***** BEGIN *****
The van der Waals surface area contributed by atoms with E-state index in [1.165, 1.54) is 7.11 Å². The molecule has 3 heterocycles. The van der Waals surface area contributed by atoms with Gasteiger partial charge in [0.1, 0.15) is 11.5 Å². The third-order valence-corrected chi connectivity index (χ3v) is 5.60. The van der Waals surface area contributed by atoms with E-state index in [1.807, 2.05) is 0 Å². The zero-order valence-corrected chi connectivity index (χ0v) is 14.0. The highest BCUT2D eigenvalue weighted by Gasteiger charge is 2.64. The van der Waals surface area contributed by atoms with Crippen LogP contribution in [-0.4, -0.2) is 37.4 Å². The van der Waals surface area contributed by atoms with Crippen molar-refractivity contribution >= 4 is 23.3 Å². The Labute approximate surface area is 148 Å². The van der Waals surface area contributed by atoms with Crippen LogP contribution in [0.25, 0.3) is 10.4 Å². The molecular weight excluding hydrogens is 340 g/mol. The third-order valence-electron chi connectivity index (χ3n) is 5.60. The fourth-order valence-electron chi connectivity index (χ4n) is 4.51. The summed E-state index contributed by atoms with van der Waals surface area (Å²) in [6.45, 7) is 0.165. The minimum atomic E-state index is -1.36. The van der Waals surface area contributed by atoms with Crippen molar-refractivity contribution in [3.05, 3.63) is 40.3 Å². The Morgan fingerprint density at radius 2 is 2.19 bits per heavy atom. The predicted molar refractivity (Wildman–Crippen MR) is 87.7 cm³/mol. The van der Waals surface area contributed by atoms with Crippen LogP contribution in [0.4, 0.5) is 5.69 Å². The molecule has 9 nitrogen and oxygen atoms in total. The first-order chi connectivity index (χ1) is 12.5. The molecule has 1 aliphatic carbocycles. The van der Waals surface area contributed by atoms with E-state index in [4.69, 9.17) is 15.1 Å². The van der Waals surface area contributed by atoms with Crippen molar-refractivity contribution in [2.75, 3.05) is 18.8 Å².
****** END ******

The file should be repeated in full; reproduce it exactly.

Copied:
The van der Waals surface area contributed by atoms with E-state index in [1.165, 1.54) is 7.11 Å². The molecule has 3 heterocycles. The van der Waals surface area contributed by atoms with Gasteiger partial charge in [0.1, 0.15) is 11.5 Å². The third-order valence-corrected chi connectivity index (χ3v) is 5.60. The van der Waals surface area contributed by atoms with E-state index in [1.807, 2.05) is 0 Å². The zero-order valence-corrected chi connectivity index (χ0v) is 14.0. The highest BCUT2D eigenvalue weighted by Gasteiger charge is 2.64. The van der Waals surface area contributed by atoms with Crippen LogP contribution in [-0.4, -0.2) is 37.4 Å². The van der Waals surface area contributed by atoms with Crippen molar-refractivity contribution >= 4 is 23.3 Å². The Labute approximate surface area is 148 Å². The van der Waals surface area contributed by atoms with Crippen LogP contribution in [0.25, 0.3) is 10.4 Å². The molecular weight excluding hydrogens is 340 g/mol. The third-order valence-electron chi connectivity index (χ3n) is 5.60. The fourth-order valence-electron chi connectivity index (χ4n) is 4.51. The summed E-state index contributed by atoms with van der Waals surface area (Å²) in [6.45, 7) is 0.165. The minimum atomic E-state index is -1.36. The van der Waals surface area contributed by atoms with Crippen molar-refractivity contribution in [3.05, 3.63) is 40.3 Å². The Morgan fingerprint density at radius 2 is 2.19 bits per heavy atom. The predicted molar refractivity (Wildman–Crippen MR) is 87.7 cm³/mol. The van der Waals surface area contributed by atoms with Crippen LogP contribution in [0.4, 0.5) is 5.69 Å². The molecule has 9 nitrogen and oxygen atoms in total. The first-order chi connectivity index (χ1) is 12.5. The molecule has 1 aliphatic carbocycles. The van der Waals surface area contributed by atoms with E-state index in [4.69, 9.17) is 15.1 Å². The van der Waals surface area contributed by atoms with Crippen molar-refractivity contribution in [2.75, 3.05) is 18.8 Å².